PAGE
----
Fig. 1

Tcf7l2 expression increases with adaptive beta cell compensation and is lost with diabetes progression. C57Bl/6 mice were fed an ND or HFD/high-sucrose diet for 16 weeks. i.p. GTT with 1 g/kg body weight of glucose after 4 (a), 8 (b), 12 (c) and 16 weeks (d) of feeding. (e) TCF7L2 protein, insulin and DAPI levels in pancreatic sections from the same mice. (f) Quantification of TCF7L2-positive beta cells, shown as a mean percentage of TCF7L2/insulin-positive cells ± SE. Results are from at least 12 mice in each group from three independent experiments. Values are representative of three or four slides spanning the whole pancreas of each mouse and four mice per group. A total of 1,925 ± 376 beta cells were counted per treatment group for each analyte. *p < 0.05, HFD compared with ND. Black squares/white bars, ND; white squares/grey bars, HFD

TCF7L2 levels decrease during diabetes progression at an older age

It has previously been reported that the capacity to expand beta cell mass declines with age because of reduced beta cell proliferation and a decreased capacity of beta cells to regenerate [12]. Similar results were found in the current study. Glucose tolerance was impaired in response to 8 weeks of HFD feeding in young mice when the diet was started at the age of 6 weeks, compared with ND (p < 0.05, n = 9, Fig. 2a). When HFD feeding was started at the age of 14 months, glucose levels during the i.p. GTT were all significantly higher in the old mice compared with the young HFD mice (p < 0.05, n = 9; Fig. 2a). While beta cell mass was increased twofold in young HFD-fed mice (p < 0.05, compared with ND), this increase in beta cell mass did not occur in old mice (Fig. 2b). This change in beta cell mass can be explained by decreased beta cell turnover at an older age. Beta cell proliferation increased in response to HFD in young mice (p < 0.05, Fig. 2c) and remained unchanged in old mice under the HFD, but beta cell apoptosis increased in the old mice (p < 0.05, Fig. 2d) and remained unchanged in the young mice under the HFD, in agreement with an earlier study [12]. While 8 weeks of HFD feeding caused upregulation of TCF7L2 in young mice (1.9-fold induction compared with young mice fed an ND, p < 0.05, Fig. 2e–g), TCF7L2 was significantly downregulated in old HFD mice (2.2-fold reduction compared with old mice fed an ND, p < 0.05, Fig. 2e–g). In contrast, 12 weeks of HFD feeding of 6-week-old mice (‘young’) has been reported to result in decreased proliferation [13] and reduced TCF7L2 levels, indicating that TCF7L2 levels correlate with critical changes in beta cell adaptation.
Fig. 2

TCF7L2 production decreases during diabetes progression in old mice. Six-week-old (young) and 14-month-old (old) male C57BL/6 mice were fed either an ND or HFD for 8 weeks. (a) i.p. GTT with 1 g/kg body weight of glucose after 8 weeks of feeding. Black squares, young ND; white squares, young HFD; black triangles, old ND; white triangles, old HFD. (b) Beta cell mass as a product of pancreas mass and insulin-positive area divided by section area, (c) beta cell proliferation analysed by Ki67/insulin staining and (d) beta cell apoptosis by TUNEL assay and insulin. Grey bars, ND, black bars, HFD. (e) Pancreatic sections were triple stained for TCF7L2, insulin and DAPI in young (Y) and old (O) mice. (f, g) Quantification of TCF7L2-positive beta cells shown as mean percentage of TCF7L2/insulin-positive cells ± SE. Results are from nine mice with each treatment from three independent experiments. For beta cell mass, ten sections spanning the whole pancreas were analysed per mouse. A total of 2,062 ± 686 beta cells were counted per mouse for each analyte. *p < 0.05, HFD compared with ND mice of the same age; p < 0.05, HFD old compared with HFD young mice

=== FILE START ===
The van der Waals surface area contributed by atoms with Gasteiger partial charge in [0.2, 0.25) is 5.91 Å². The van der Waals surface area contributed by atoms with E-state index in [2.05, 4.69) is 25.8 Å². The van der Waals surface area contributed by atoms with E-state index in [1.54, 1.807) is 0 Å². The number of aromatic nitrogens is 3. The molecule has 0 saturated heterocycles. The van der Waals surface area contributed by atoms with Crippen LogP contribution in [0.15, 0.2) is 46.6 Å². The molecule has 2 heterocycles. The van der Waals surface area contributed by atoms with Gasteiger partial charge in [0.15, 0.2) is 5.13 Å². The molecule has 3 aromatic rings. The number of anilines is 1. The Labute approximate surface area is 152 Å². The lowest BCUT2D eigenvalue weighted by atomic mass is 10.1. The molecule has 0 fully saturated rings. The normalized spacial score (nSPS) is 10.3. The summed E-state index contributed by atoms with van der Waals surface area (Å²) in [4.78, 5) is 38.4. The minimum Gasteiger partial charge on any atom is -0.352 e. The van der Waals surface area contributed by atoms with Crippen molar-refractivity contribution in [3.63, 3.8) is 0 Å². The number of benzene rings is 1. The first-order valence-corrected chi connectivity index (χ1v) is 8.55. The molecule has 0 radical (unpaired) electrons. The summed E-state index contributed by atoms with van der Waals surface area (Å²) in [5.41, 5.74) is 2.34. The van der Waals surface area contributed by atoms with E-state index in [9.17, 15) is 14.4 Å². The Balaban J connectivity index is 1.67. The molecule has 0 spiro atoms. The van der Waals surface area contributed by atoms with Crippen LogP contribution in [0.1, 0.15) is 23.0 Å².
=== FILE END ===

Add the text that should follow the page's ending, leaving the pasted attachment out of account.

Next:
Beta cell replication and increased TCF7L2 levels in STZ and exendin-4 injected mice

Since TCF7L2 levels correlated with the compensation capacity in HFD-fed mice, we investigated whether this increase also occurs in mouse models of beta cell regeneration. Two standard regeneration models were used: (1) a single injection of STZ (90 mg/kg body weight); and (2) daily injections of exendin-4 (10 nmol/kg) for 1 week [12]. Exendin-4 stimulates both beta cell replication and neogenesis [18], and a single dose of the beta cell toxin STZ in mice leads to 50% loss of beta cells, together with an increase in beta cell proliferation and regeneration at 7 days after the STZ injection [12].

STZ resulted in hyperglycaemia 4 days after the single injection (Fig. 3a), and increased fasting glucose (Fig. 3c) and 45% loss of beta cell mass after 7 days (p < 0.05; Fig. 3e). In the exendin-4-treated mice, glucose levels were lower than in the control group (Fig. 3b), mice did not show significant changes in fasting glucose (Fig. 3d) and beta cell mass was 1.5-fold increased after 7 days (p < 0.05 compared with control, n = 10; Fig. 3e).
Fig. 3